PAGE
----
“Star Wars: A New Dawn” is an important entry into the Star Wars library for a few reasons. First, it is the first book in Disney’s new Star Wars canon. In other words, this book is just as much a part of the Star Wars saga as any of the movies. Second, this book introduces readers to a few of the main characters in the upcoming animated TV show “Star Wars: Rebels.”
To be perfectly honest, I had not been particularly excited about “Rebels.” I had some issues with “The Clone Wars” and the same creative team is heading “Rebels.” From what I’d seen thus far, it seemed like the beginning of the Disneyfication of Star Wars. So I was initially somewhat skeptical of this book. That said, John Jackson Miller is one of my favorite Star Wars authors, so it had that to its credit.
WARNING: MINOR SPOILERS AHEAD.
I was pleasantly surprised by the main protagonist, Kanan Jarrus. In the trailers for the TV show, Kanan appeared to be just a “cowboy Jedi” (Dave Filoni’s words, not mine). However, in “A New Dawn,” Kanan comes across as a character with real depth. To some extent, he’s another “smuggler with a heart of gold,” but the novel takes that trope much further than we’ve seen in Star Wars before. Kanan is an inveterate womanizer. I am pretty sure that he’s the biggest “player” we’ve ever seen in the Star Wars galaxy. He has some great lines. Yet, it’s also clear that he’s hiding real pain as he tries to cope with the loss of the Jedi Order. JJM uses point of view in interesting ways to contrast Kanan’s self-perception – that he’s hard-edged and cynical – against the reality – that can’t help himself from helping others. I’d go so far as to say that he’s potentially the most interesting Jedi in the current Star Wars canon.
Hera Syndulla, the main pilot of the “Rebels” TV show, also gets some nice characterization. She’s not quite as interesting as Kanan, but I appreciated her competence and wit. I love how she regularly cuts through Kanan’s flirtations and other nonsense with a quick barb. We don’t learn as much about her background, but it’s clear that she has deep and personal reasons for hating the Empire.
Unfortunately, the villains don’t fare nearly as well. The primary antagonist, Count Vidian, is a business executive and management consultant working for Emperor Palpatine. Although having a businessman as a villain could have provided for some unique and interesting scenarios, in practice Count Vidian comes across as mix between Mitt Romney and General Grievous. Like Grievous, Vidian is a cyborg who kills subordinates for flimsy reasons. Unlike Darth Vader, Vidian never really acquires much depth. He is a sadist who uses his brawn rather than his brain. Aside from a few consulting catchphrases (“Forget the old way!”) there’s really nothing that distinguishes him from other generic Star Wars villains.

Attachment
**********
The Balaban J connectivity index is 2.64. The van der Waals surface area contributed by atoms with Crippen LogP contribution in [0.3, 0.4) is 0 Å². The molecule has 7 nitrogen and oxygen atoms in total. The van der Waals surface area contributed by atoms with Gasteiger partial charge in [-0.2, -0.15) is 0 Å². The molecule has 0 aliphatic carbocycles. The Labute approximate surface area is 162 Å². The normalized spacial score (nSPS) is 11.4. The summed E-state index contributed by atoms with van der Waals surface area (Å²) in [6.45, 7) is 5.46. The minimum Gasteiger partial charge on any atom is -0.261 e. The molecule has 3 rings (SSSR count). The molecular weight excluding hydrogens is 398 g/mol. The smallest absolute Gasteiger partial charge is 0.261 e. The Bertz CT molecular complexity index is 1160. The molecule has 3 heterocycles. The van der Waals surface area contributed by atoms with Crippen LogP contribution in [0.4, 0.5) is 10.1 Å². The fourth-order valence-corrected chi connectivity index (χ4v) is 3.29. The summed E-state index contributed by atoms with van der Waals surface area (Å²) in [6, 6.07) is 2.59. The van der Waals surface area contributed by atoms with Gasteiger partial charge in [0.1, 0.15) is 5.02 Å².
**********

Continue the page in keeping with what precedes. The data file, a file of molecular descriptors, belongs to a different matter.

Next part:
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This is all a bit disappointing because JJM is usually excellent at creating memorable multidimensional villains. The Sith Lords in “Knight Errant” remain some of my favorites in Star Wars. Ironically, the book seems almost self-aware of this problem as several characters comment that they’d expected Vidian to be more reasonable or unlike other Imperials. Given that much of the plot later in the book focuses on Vidian and secrets of his identity, the fact that I just didn’t care about him ended up being a real drag on the book.
We’ve seen a bit of the Dark Times in comics but haven’t had many stories set in this era of Star Wars. JJM does a great job setting up the context, showing readers why it’s called the “Dark Times.” The Empire appears omnipotent and omnipresent. It trammels on individual lives carelessly and casually. JJM clearly took inspiration from real-world dictatorships to describe the Empire’s security state. We even get some insight into the people who work for the government through a Zaluna, a Sullustan who works at a surveillance firm. It’s fascinating hearing her attempting to justify her actions spying on ordinary citizens.
The plot itself is a bit less exciting. In short, Count Vidian wants to mine more resources from a moon, but doing so risks its destruction. The protagonists set out to stop him. Seems like a standard story akin to Avatar or Fern Gully. Yet, the book never really engages with those types of environmental themes. One is never really given a reason to care for the moon (aside from the general fact that we don’t like Imperials blowing up moons). We hear that the moon has a nature reserve but never get a sense of its beauty. I found myself more interested in seeing Kanan and Hera interact than in how the plot unfolded.
If this book were an advertisement for the “Rebels” TV show, I’d say it’s mostly a success. Mostly. The book is stronger on characters context than on plot. The protagonists are much more interesting than I’d expected and I’ll be interested to see where they go from here. Count Vidian might not appear in “Rebels” so I don’t know if he is typically of the villains we’ll see in the TV show (hopefully not). This is not the best Star Wars novel by JJM, but I’m definitely more excited for the TV show than I was before. I do hope it matches the tone and characterizations found in this book.
[I received an advance version of this book from the publisher in exchange for an honest review.]